Anyone who made it through 2023’s scorching summer won’t be surprised to learn that last year was the hottest on record. But climate scientists who track these trends were still shocked by how high temperatures soared.
Europe’s Copernicus Climate Change Service made the official call this week. The planet’s average temperature was 1. 48 degrees Celsius warmer than the preindustrial era was more than a century ago. The new average topped the record set in 2016. The scientists’ biggest jump in temperature was recorded this year.
Carlo Buontempo, the service’s director, said evidence suggests the world hasn’t been this warm in 100,000 years, meaning no cities, farms, or other parts of modern society have ever endured this heat.
“This calls for a fundamental rethink of the way in which we assess our environmental risk,” Buontempo said during a press call Tuesday, “as our history is no longer a good proxy for the unprecedented climate we’re already experiencing.”
Copernicus scientists answered many burning questions from reporters. Here are my top three:
What made 2023 so hot?
The main cause was all the greenhouse-gas emissions entering the atmosphere from burning fossil fuels for energy, transportation, and other industries, Buontempo said. These emissions trap heat, the vast majority of which is absorbed by oceans.
Another contributor to the record heat was El Nino, a natural climate pattern that warms the Pacific Ocean. The El Nino began early in July making July and august the warmest months of the entire year. El Nino is expected to peak this month or next. This is partly why scientists expect 2024 to be even hotter than 2023.
But the Copernicus scientists pointed out that they weren’t all the factors, and some needed more research. They pointed to unusual marine heat waves beyond the Pacific; Antarctic sea ice that temporarily reached record lows; and an underwater volcano that erupted in 2022 near Tonga, an island in the Pacific, and spewed water vapor — a powerful greenhouse gas — into the atmosphere. They also said it was unclear whether the shipping industry’s efforts to reduce emissions were having the counterintuitive effect of worsening the climate crisis.
How do scientists know what the climate was like 100,000 years ago?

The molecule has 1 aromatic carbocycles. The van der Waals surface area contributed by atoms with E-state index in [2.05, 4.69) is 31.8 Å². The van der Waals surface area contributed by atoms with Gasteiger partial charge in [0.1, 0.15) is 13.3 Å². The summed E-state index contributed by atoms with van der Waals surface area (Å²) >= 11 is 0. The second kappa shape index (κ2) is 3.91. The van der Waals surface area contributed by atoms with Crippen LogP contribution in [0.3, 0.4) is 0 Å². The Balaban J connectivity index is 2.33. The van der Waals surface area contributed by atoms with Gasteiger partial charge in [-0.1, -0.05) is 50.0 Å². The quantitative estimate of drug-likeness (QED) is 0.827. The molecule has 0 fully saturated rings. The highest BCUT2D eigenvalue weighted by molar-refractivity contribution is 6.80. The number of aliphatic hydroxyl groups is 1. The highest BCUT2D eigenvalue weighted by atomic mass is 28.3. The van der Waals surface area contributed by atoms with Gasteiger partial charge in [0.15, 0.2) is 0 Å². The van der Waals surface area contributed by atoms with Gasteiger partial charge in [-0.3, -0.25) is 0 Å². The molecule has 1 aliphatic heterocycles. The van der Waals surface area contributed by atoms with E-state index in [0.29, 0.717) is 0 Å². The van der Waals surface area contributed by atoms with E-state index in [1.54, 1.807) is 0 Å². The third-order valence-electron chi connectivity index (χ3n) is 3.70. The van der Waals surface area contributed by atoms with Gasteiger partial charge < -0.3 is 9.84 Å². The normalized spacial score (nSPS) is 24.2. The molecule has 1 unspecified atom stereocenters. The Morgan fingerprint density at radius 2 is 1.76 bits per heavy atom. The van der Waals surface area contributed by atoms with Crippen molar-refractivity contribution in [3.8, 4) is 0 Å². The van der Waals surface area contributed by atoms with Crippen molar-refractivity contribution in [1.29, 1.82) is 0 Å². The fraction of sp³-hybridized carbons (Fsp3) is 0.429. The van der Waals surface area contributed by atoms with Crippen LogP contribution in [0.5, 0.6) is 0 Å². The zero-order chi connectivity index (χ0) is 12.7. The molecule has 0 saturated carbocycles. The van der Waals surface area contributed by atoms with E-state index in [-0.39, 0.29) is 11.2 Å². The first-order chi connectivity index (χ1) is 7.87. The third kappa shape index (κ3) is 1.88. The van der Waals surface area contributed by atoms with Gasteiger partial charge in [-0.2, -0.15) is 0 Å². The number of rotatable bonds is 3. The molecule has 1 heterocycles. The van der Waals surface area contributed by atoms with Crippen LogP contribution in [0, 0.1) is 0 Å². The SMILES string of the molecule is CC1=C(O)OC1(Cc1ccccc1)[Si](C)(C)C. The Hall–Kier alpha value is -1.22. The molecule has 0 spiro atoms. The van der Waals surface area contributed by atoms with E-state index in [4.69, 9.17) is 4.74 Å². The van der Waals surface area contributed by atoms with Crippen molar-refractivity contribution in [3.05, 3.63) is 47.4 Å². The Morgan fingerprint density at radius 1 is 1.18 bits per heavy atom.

Samantha Burgess, Copernicus’ deputy director, said scientists at the organization look at recent data from satellites; global temperature records dating back to 1850; and archival “paleoclimate and proxy data” from deep-sea sediments, coral skeletons, tree rings, and ice cores around the world.
“The last time global temperatures were this high there were no satellites,” Burgess said.
Scientists have measured the concentration of greenhouse gases like carbon dioxide and methane in ancient ice cores and other natural sources — those samples create a record of what the atmosphere was like tens of thousands of years ago.
Does this mean global climate goals are unreachable?
No. Countries are aiming to limit global warming to 1. 5 degrees Celsius above preindustrial levels, as set out in the 2015 Paris Climate Agreement. While the average temperature in 2023 was dangerously close to that threshold, one year of data isn’t enough to call the climate deal a failure. It would be necessary to have a trend over a longer period of time.
Under the guidelines from the UN Intergovernmental Panel on Climate Change, if the global average temperature were to hold at more than 1. 5 degrees above preindustrial levels for at least two decades, the signatory countries would have failed to uphold their promise.
“We are likely to overshoot 1. 5 degrees,” Burgess said. This is the basic physics and amount of heating that has been locked in the system. However, the reality is that every single fraction of a degree matters.”
However, some researchers say that if there isn’t a steep drop in emissions this decade, that 1. 5-degree goal will likely be a lost cause.